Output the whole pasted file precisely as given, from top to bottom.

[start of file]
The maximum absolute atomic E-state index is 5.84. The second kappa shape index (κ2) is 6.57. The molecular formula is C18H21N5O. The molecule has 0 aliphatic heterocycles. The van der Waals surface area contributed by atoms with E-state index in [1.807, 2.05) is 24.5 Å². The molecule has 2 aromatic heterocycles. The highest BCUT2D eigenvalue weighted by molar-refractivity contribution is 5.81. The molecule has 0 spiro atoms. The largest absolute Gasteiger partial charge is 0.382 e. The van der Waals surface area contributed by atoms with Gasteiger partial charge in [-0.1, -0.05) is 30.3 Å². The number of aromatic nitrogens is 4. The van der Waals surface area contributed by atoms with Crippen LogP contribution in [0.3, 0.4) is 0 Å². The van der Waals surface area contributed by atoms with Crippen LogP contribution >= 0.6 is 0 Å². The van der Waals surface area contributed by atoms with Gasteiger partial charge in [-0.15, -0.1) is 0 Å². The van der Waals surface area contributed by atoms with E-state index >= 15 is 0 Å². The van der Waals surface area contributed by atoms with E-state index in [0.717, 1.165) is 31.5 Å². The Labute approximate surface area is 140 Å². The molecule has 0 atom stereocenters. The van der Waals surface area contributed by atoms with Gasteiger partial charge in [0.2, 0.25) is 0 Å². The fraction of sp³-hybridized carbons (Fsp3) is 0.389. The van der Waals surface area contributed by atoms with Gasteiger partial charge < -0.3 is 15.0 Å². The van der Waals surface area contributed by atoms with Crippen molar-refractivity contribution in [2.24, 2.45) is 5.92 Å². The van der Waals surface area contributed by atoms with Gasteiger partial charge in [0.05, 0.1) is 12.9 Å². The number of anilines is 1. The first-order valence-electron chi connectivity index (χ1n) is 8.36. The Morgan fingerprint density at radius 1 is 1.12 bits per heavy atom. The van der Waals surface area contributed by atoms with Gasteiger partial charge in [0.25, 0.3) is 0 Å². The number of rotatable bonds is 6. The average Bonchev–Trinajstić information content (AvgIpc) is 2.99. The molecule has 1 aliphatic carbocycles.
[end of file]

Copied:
The maximum absolute atomic E-state index is 5.84. The second kappa shape index (κ2) is 6.57. The molecular formula is C18H21N5O. The molecule has 0 aliphatic heterocycles. The van der Waals surface area contributed by atoms with E-state index in [1.807, 2.05) is 24.5 Å². The molecule has 2 aromatic heterocycles. The highest BCUT2D eigenvalue weighted by molar-refractivity contribution is 5.81. The molecule has 0 spiro atoms. The largest absolute Gasteiger partial charge is 0.382 e. The van der Waals surface area contributed by atoms with Gasteiger partial charge in [-0.1, -0.05) is 30.3 Å². The number of aromatic nitrogens is 4. The van der Waals surface area contributed by atoms with Crippen LogP contribution in [0.3, 0.4) is 0 Å². The van der Waals surface area contributed by atoms with Crippen LogP contribution >= 0.6 is 0 Å². The van der Waals surface area contributed by atoms with Gasteiger partial charge in [-0.15, -0.1) is 0 Å². The van der Waals surface area contributed by atoms with E-state index >= 15 is 0 Å². The van der Waals surface area contributed by atoms with E-state index in [0.717, 1.165) is 31.5 Å². The Labute approximate surface area is 140 Å². The molecule has 0 atom stereocenters. The van der Waals surface area contributed by atoms with Gasteiger partial charge in [0.2, 0.25) is 0 Å². The fraction of sp³-hybridized carbons (Fsp3) is 0.389. The van der Waals surface area contributed by atoms with Gasteiger partial charge < -0.3 is 15.0 Å². The van der Waals surface area contributed by atoms with Crippen molar-refractivity contribution in [2.24, 2.45) is 5.92 Å². The van der Waals surface area contributed by atoms with Gasteiger partial charge in [0.05, 0.1) is 12.9 Å². The number of anilines is 1. The first-order valence-electron chi connectivity index (χ1n) is 8.36. The Morgan fingerprint density at radius 1 is 1.12 bits per heavy atom. The van der Waals surface area contributed by atoms with Gasteiger partial charge in [0.25, 0.3) is 0 Å². The number of rotatable bonds is 6. The average Bonchev–Trinajstić information content (AvgIpc) is 2.99. The molecule has 1 aliphatic carbocycles.